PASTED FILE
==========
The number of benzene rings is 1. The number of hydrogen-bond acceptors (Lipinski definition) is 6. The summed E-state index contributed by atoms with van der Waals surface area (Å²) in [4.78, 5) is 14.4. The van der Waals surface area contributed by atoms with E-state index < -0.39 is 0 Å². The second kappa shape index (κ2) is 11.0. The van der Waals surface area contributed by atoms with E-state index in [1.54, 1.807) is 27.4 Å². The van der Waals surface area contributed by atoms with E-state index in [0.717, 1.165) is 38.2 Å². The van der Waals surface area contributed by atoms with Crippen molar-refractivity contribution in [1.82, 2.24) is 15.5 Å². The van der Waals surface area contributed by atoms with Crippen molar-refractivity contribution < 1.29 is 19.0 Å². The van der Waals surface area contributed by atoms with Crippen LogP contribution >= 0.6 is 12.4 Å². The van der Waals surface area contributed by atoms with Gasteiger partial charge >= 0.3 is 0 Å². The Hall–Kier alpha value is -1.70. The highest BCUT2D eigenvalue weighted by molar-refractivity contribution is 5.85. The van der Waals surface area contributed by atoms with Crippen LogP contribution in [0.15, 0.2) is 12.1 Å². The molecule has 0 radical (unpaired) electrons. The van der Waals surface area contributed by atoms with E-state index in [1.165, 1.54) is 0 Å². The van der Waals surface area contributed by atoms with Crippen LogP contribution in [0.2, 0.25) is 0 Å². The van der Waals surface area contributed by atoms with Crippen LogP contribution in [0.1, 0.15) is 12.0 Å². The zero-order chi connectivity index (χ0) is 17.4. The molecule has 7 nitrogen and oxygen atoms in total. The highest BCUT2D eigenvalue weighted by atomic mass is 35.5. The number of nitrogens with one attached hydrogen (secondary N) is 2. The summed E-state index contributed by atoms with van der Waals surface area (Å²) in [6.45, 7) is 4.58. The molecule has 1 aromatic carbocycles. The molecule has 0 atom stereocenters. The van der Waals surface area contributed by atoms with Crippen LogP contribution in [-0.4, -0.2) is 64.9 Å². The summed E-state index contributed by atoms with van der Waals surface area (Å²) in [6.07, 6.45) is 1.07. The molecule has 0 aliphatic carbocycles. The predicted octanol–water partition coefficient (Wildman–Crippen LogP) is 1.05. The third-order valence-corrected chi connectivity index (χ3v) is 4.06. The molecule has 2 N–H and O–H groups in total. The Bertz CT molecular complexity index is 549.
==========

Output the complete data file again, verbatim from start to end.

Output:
The number of benzene rings is 1. The number of hydrogen-bond acceptors (Lipinski definition) is 6. The summed E-state index contributed by atoms with van der Waals surface area (Å²) in [4.78, 5) is 14.4. The van der Waals surface area contributed by atoms with E-state index < -0.39 is 0 Å². The second kappa shape index (κ2) is 11.0. The van der Waals surface area contributed by atoms with E-state index in [1.54, 1.807) is 27.4 Å². The van der Waals surface area contributed by atoms with E-state index in [0.717, 1.165) is 38.2 Å². The van der Waals surface area contributed by atoms with Crippen molar-refractivity contribution in [1.82, 2.24) is 15.5 Å². The van der Waals surface area contributed by atoms with Crippen molar-refractivity contribution < 1.29 is 19.0 Å². The van der Waals surface area contributed by atoms with Crippen LogP contribution >= 0.6 is 12.4 Å². The van der Waals surface area contributed by atoms with Gasteiger partial charge >= 0.3 is 0 Å². The Hall–Kier alpha value is -1.70. The highest BCUT2D eigenvalue weighted by molar-refractivity contribution is 5.85. The van der Waals surface area contributed by atoms with Crippen LogP contribution in [0.15, 0.2) is 12.1 Å². The molecule has 0 radical (unpaired) electrons. The van der Waals surface area contributed by atoms with E-state index in [1.165, 1.54) is 0 Å². The van der Waals surface area contributed by atoms with Crippen LogP contribution in [0.2, 0.25) is 0 Å². The van der Waals surface area contributed by atoms with Crippen LogP contribution in [0.1, 0.15) is 12.0 Å². The zero-order chi connectivity index (χ0) is 17.4. The molecule has 7 nitrogen and oxygen atoms in total. The highest BCUT2D eigenvalue weighted by atomic mass is 35.5. The number of nitrogens with one attached hydrogen (secondary N) is 2. The summed E-state index contributed by atoms with van der Waals surface area (Å²) in [6.45, 7) is 4.58. The molecule has 1 aromatic carbocycles. The molecule has 0 atom stereocenters. The van der Waals surface area contributed by atoms with Crippen LogP contribution in [-0.4, -0.2) is 64.9 Å². The summed E-state index contributed by atoms with van der Waals surface area (Å²) in [6.07, 6.45) is 1.07. The molecule has 0 aliphatic carbocycles. The predicted octanol–water partition coefficient (Wildman–Crippen LogP) is 1.05. The third-order valence-corrected chi connectivity index (χ3v) is 4.06. The molecule has 2 N–H and O–H groups in total. The Bertz CT molecular complexity index is 549.